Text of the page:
But as the words spilled out of Melissa's mouth on March 22, 2005, she must have been sincere. It's one thing to read the Bible or claim to your family or counselors that God has turned your life around.
It's something completely different to stand in front of 300 to 400 pastors and give your testimony.
That's what was happening in Dyersburg, Tenn.
Theresa Taylor, the Vision House director, had scheduled a trip to the bi-vocational pastors' conference that weekend. One of Theresa's biggest jobs as director of the Vision House was to raise money. So she took her entrepreneurial spirit, her faith and her relentless energy on the road as a Vision House saleswoman, hoping that a church would consider sponsorship. She had been asked to give testimony, and Theresa brought a couple of women with her. One of them was Melissa.
Theresa spoke first, outlining the purpose of the Vision House, which was to provide long-term transitional support for homeless drug-addicted women who had completed a short-term drug rehabilitation program.
Then it was Melissa's turn. She had volunteered and had been thinking on the drive down about what she would say.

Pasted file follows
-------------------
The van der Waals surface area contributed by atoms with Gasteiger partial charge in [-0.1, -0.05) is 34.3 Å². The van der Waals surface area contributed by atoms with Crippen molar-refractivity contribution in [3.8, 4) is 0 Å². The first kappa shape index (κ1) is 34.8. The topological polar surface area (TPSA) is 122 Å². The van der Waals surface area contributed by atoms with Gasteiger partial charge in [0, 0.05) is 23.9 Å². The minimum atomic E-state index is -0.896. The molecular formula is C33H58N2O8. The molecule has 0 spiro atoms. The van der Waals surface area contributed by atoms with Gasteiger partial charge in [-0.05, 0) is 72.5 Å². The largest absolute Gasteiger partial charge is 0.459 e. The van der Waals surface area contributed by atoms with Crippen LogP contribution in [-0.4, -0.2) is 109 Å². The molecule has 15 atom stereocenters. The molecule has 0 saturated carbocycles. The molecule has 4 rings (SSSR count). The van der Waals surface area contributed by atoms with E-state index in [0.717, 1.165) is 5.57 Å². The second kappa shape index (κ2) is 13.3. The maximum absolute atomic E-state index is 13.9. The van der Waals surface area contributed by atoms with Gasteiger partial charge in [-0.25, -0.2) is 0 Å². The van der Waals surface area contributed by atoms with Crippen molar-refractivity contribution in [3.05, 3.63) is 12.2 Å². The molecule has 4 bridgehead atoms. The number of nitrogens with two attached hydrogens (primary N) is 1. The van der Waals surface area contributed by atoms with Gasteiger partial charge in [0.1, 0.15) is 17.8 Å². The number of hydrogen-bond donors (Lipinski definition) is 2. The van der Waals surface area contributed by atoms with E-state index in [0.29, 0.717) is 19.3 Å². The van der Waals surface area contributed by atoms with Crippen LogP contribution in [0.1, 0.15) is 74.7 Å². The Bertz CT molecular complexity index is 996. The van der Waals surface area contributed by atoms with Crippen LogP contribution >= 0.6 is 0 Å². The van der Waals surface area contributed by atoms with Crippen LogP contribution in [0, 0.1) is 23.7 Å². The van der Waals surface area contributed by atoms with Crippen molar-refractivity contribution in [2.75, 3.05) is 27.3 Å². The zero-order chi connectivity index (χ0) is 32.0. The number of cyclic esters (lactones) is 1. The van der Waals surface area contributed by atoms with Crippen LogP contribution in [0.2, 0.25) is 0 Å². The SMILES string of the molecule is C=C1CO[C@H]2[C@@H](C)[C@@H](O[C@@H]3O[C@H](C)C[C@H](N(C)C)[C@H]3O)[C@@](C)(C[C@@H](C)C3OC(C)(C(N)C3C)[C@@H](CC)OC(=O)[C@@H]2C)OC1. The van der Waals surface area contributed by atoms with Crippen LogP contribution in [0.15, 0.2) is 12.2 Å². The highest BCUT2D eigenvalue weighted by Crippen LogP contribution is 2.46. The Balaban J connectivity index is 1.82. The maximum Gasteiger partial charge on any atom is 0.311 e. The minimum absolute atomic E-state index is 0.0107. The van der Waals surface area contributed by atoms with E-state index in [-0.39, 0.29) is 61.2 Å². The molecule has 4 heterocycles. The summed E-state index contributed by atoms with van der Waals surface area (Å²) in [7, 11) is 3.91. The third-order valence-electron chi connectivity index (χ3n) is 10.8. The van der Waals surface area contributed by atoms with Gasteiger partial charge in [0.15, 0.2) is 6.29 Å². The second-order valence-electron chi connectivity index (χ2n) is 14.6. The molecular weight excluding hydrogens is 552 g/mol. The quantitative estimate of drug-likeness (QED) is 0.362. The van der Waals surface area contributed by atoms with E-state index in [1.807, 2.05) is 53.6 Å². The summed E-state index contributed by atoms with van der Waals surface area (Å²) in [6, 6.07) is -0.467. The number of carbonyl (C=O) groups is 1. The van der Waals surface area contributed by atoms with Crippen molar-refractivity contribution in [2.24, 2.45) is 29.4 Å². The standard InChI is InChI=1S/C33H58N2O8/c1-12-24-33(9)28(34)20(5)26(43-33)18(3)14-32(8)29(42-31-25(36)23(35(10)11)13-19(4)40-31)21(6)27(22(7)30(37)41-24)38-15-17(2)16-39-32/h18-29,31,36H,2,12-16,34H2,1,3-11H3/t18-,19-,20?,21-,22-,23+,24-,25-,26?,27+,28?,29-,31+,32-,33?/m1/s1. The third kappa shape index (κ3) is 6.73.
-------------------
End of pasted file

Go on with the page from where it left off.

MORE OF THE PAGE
"On the way here, I didn't really know what I was going to say," she started nervously. "I, you know, just wanted to give some insight of who I am and where I'm from.
"I'm a firm believer that nothing happens in God's world by mistake. If someone told me at the age of 18 that by the age of 25 I'd be a single mother who lost custody of my daughter, a homeless prostitute due to a drug addiction, I would have laughed and said, 'Not me. Don't you know who I am? I have goals and dreams; that stuff doesn't happen to people like me.' "And by 'people like me' I mean I was raised in a middle-class family whose parents were loving and nurturing. They didn't drink and didn't do drugs. I was raised Catholic, went to Catholic school till the 12th grade. I started drinking at 14, smoked pot for the first time at 15, snorted my first line of cocaine at 18. By 21, I had smoked crack for the first time and from that moment on, I began my illicit love affair with crack cocaine."
She told the pastors how she became pregnant at the age of 22 with the person she thought she would marry.
"One problem, though," she said. "He used drugs, too." She described herself as a "monster" who would lie, cheat and steal from her own family and friends. She said she began to push God away.